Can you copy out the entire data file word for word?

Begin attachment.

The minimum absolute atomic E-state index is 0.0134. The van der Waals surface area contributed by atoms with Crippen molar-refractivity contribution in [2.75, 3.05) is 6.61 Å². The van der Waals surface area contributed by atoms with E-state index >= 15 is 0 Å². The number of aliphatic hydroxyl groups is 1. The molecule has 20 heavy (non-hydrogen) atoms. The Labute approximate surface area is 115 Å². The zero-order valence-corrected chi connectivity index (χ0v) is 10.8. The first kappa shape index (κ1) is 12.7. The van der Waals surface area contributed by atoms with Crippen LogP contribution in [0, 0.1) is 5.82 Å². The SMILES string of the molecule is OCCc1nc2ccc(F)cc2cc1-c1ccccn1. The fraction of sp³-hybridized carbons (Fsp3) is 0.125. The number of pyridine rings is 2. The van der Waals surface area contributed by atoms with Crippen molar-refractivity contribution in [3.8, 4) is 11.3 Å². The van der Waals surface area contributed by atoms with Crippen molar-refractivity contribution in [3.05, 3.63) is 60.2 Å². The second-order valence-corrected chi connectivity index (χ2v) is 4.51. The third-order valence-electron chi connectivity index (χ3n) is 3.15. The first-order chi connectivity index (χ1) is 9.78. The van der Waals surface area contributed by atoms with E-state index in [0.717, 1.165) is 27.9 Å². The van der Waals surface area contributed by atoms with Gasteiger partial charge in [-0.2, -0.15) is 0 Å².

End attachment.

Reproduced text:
The minimum absolute atomic E-state index is 0.0134. The van der Waals surface area contributed by atoms with Crippen molar-refractivity contribution in [2.75, 3.05) is 6.61 Å². The van der Waals surface area contributed by atoms with E-state index >= 15 is 0 Å². The number of aliphatic hydroxyl groups is 1. The molecule has 20 heavy (non-hydrogen) atoms. The Labute approximate surface area is 115 Å². The zero-order valence-corrected chi connectivity index (χ0v) is 10.8. The first kappa shape index (κ1) is 12.7. The van der Waals surface area contributed by atoms with Crippen LogP contribution in [0, 0.1) is 5.82 Å². The SMILES string of the molecule is OCCc1nc2ccc(F)cc2cc1-c1ccccn1. The fraction of sp³-hybridized carbons (Fsp3) is 0.125. The number of pyridine rings is 2. The van der Waals surface area contributed by atoms with Crippen molar-refractivity contribution in [3.8, 4) is 11.3 Å². The van der Waals surface area contributed by atoms with Crippen molar-refractivity contribution in [3.05, 3.63) is 60.2 Å². The second-order valence-corrected chi connectivity index (χ2v) is 4.51. The third-order valence-electron chi connectivity index (χ3n) is 3.15. The first-order chi connectivity index (χ1) is 9.78. The van der Waals surface area contributed by atoms with E-state index in [0.717, 1.165) is 27.9 Å². The van der Waals surface area contributed by atoms with Gasteiger partial charge in [-0.2, -0.15) is 0 Å².